Reform of interest rate benchmarks

Reform of interest rate benchmarks

What is a reference rate or benchmark?

Reference rates (also known as interest rate benchmarks or benchmark rates) are calculated by independent bodies to reflect market interest rates. Financial institutions use these benchmarks to set interest rates for their own products, including loans or mortgages.

Why are these benchmarks being reformed?

In recent years, the accuracy, robustness and integrity of benchmarks like EURIBOR, EONIA and LIBOR have come under fire. It became obvious that a more objective and clearer set of rules were required for inputting data into these benchmarks, for calculating them and for making changes to them.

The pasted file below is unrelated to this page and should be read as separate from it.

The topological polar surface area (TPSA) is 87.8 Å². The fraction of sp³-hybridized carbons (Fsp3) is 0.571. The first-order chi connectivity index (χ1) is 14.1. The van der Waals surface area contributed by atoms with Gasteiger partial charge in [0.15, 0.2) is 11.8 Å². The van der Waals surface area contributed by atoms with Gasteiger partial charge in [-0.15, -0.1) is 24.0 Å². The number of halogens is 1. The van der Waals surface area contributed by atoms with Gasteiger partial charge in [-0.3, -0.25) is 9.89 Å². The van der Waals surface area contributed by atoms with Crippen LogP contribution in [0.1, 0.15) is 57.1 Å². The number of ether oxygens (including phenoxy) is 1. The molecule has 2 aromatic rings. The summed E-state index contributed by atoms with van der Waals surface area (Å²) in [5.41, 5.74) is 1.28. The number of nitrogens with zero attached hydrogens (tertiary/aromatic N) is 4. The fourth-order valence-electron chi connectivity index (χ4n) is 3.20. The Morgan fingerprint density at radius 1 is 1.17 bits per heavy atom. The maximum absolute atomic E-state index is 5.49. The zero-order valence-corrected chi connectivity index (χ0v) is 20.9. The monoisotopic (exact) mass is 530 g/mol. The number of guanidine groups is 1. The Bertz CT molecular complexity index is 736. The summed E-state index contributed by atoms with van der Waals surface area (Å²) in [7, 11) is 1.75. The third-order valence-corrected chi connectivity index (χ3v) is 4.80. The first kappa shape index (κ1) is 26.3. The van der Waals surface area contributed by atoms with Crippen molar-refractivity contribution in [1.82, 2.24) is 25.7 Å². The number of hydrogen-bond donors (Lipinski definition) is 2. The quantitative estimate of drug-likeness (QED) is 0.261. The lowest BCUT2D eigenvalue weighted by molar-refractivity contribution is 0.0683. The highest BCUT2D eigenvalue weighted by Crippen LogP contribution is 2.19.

Given this situation, the European Commission drafted a regulation in 2016 – the EU Benchmark Regulation (BMR) – which defined the new conditions that benchmark rates have to meet to enhance their accuracy, reliability and transparency.

What exactly will change?

Certain benchmarks in their old form do not comply with the BMR and will have to be reformed. Others will be discontinued and may or may not be replaced by alternative benchmarks. 

The latest step in this large-scale reform was the introduction of the euro short-term rate (€STR) in October 2019.

What are the implications of this reform for you?

The BMR may have an impact on your products or contracts. KBC Brussels is closely monitoring developments and will advise you of any changes that will affect you. If anything in your contract(s) has to be changed, we’ll contact you about it in good time.

Learn more about the reform in this European Central Bank publication